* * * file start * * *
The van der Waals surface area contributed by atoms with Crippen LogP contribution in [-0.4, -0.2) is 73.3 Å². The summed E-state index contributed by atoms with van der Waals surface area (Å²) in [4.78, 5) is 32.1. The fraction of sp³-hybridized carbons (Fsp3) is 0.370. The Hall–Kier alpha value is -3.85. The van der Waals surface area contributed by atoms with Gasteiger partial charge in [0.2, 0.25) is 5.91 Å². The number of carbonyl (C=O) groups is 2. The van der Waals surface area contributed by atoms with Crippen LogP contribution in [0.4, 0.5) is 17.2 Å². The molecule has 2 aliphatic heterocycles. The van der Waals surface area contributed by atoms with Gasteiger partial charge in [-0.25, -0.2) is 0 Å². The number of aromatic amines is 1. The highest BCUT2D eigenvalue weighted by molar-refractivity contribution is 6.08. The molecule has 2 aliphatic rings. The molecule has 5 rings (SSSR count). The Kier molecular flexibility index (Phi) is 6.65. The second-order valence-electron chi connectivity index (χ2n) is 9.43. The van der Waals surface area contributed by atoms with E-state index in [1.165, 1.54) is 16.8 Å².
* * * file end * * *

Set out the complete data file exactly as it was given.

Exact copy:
The van der Waals surface area contributed by atoms with Crippen LogP contribution in [-0.4, -0.2) is 73.3 Å². The summed E-state index contributed by atoms with van der Waals surface area (Å²) in [4.78, 5) is 32.1. The fraction of sp³-hybridized carbons (Fsp3) is 0.370. The Hall–Kier alpha value is -3.85. The van der Waals surface area contributed by atoms with Gasteiger partial charge in [0.2, 0.25) is 5.91 Å². The number of carbonyl (C=O) groups is 2. The van der Waals surface area contributed by atoms with Crippen LogP contribution in [0.4, 0.5) is 17.2 Å². The molecule has 2 aliphatic heterocycles. The van der Waals surface area contributed by atoms with Gasteiger partial charge in [-0.25, -0.2) is 0 Å². The number of aromatic amines is 1. The highest BCUT2D eigenvalue weighted by molar-refractivity contribution is 6.08. The molecule has 2 aliphatic rings. The molecule has 5 rings (SSSR count). The Kier molecular flexibility index (Phi) is 6.65. The second-order valence-electron chi connectivity index (χ2n) is 9.43. The van der Waals surface area contributed by atoms with E-state index in [1.165, 1.54) is 16.8 Å².